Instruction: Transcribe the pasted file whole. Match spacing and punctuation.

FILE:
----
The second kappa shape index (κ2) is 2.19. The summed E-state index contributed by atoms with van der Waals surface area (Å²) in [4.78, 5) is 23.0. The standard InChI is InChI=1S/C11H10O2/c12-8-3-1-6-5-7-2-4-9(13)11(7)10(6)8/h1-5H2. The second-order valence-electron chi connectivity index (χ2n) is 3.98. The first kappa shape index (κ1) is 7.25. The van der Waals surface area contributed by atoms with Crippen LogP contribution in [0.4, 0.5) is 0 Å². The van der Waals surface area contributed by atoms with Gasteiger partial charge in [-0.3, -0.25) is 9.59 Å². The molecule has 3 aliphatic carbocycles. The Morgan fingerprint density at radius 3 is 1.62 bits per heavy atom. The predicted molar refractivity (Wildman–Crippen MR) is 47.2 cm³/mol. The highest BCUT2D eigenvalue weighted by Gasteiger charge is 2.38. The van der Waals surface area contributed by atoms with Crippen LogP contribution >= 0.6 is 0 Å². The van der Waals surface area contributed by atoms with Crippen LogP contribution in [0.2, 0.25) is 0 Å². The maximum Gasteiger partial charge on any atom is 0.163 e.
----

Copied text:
The second kappa shape index (κ2) is 2.19. The summed E-state index contributed by atoms with van der Waals surface area (Å²) in [4.78, 5) is 23.0. The standard InChI is InChI=1S/C11H10O2/c12-8-3-1-6-5-7-2-4-9(13)11(7)10(6)8/h1-5H2. The second-order valence-electron chi connectivity index (χ2n) is 3.98. The first kappa shape index (κ1) is 7.25. The van der Waals surface area contributed by atoms with Crippen LogP contribution in [0.4, 0.5) is 0 Å². The van der Waals surface area contributed by atoms with Gasteiger partial charge in [-0.3, -0.25) is 9.59 Å². The molecule has 3 aliphatic carbocycles. The Morgan fingerprint density at radius 3 is 1.62 bits per heavy atom. The predicted molar refractivity (Wildman–Crippen MR) is 47.2 cm³/mol. The highest BCUT2D eigenvalue weighted by Gasteiger charge is 2.38. The van der Waals surface area contributed by atoms with Crippen LogP contribution >= 0.6 is 0 Å². The van der Waals surface area contributed by atoms with Crippen LogP contribution in [0.2, 0.25) is 0 Å². The maximum Gasteiger partial charge on any atom is 0.163 e.